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Picture: South Sudan Embassy in Nigeria – While positive changes are expected in Africa with its access to abundant green energy resources – solar, wind – South Sudan’s minister of … Wol Jong says that the transition to clean energy will not happen overnight as ‘people will continue to work with the hydrocarbons until the time comes’.

‘Positive changes’ expected in energy balance of Africa, says South Sudanese official

By Maxim Grishenkin

The official’s remarks came on the sidelines of the Russian Energy Week, taking place in Moscow from October 11 to 13 and attracted over 4,000 participants from more than 60 countries, including high-ranking officials and representatives of leading energy companies.

Africa is poised for a shift to green energy, as it has the abundant resources to make the transition, Mayen Wol Jong, Undersecretary in South Sudan’s Ministry of Petroleum, told Sputnik Africa.

“We expect positive changes in Africa. Africa has a lot of green energy resources. The sun, hydro-electric and all those kinds of things. So, we expect positive things towards green energy,” Wol Jong noted.

At the same time, the official predicted that the transition to green energy would not happen overnight, but gradually.

“People will continue to work with the hydrocarbons until the time comes […] It is something that people continue to do as a transitional activity, when you are working on it little by little, it will take time,” Wol Jong stressed.

Regarding Africa-Russia co-operation in the energy sector, Wol Jang noted that Moscow needs to “come forth in order to cope and work, for us specifically in South Sudan”.

The official also commented on Africa’s co-operation with Europe, noting that Africans should take more responsibility. Wol Jang remarked that “nobody will come and do everything 100 percent for you” and that the continent will continue to rely on others if it “doesn’t pick up for itself and take charge of everything.”

“And we need to avoid that in the future,” the undersecretary concluded.

In late September, South Sudanese President Salva Kiir arrived in Moscow for talks with Russian President Vladimir Putin. During the meeting, Putin said that there is much to be done in the economic cooperation between the countries.

Following the visit, South Sudanese Foreign Minister James Pitia Morgan told Sputnik Africa that South Sudan has invited Russian enterprises to explore the country in many areas, including oil production.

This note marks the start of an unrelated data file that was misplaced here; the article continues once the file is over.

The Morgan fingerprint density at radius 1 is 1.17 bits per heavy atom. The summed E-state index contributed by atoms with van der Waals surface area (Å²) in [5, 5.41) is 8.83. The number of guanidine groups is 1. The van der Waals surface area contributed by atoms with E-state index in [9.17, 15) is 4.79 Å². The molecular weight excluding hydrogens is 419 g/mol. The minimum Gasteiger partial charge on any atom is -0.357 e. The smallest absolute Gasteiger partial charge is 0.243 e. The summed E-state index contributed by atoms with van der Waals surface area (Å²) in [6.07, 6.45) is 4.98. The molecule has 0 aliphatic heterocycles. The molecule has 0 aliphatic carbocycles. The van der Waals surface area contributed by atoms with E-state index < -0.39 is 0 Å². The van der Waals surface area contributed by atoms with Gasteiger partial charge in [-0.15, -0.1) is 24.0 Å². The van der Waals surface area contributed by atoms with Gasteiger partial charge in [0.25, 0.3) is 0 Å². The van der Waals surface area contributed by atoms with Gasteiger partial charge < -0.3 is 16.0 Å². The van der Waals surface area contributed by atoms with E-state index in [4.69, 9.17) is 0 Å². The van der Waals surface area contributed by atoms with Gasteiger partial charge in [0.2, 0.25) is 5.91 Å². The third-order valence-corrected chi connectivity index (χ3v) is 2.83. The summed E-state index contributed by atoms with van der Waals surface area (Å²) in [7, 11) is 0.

Democratic Republic of Congo

East African forces ‘must leave DRC by December’: Minister

By Samantha Arias

In November 2022, East African Community troops were deployed to the DRC in response to insecurity in the country. Dozens of militant groups operate in the eastern part of the DRC, most notably the M23 movement, which has controlled significant territory since launching an offensive last March.

The East African Community Regional Forces (EACRF) will leave the Democratic Republic of Congo by December 8, the country’s minister of communications, Patrick Muyaya, said during a press conference in the city of Kinshasa on Monday.

“The EAC regional force must leave the Democratic Republic of Congo by December 8,” the official said, as quoted by the media. According to him, the government will not grant an extension “because [the mission] has not been able to solve the problem.”

In September, the current mandate of the EACRF was extended for a second time by three months and is due to expire at the end of this year.

The EACRF consists of troops from four countries: Kenya, Burundi, South Sudan, and Uganda. The force was deployed to the DRC last November in response to the deteriorating security situation in the east of the country amid a widespread insurgency.

Security in the eastern part of the country has been a major concern for the DRC in recent years due to a widespread armed anti-government campaign by the March 23 Movement (M23) rebels. The rebel group has seized swathes of territory since re-emerging from dormancy in late 2021, resulting in the displacement of approximately one million people in the region.

These articles were first published on Sputnik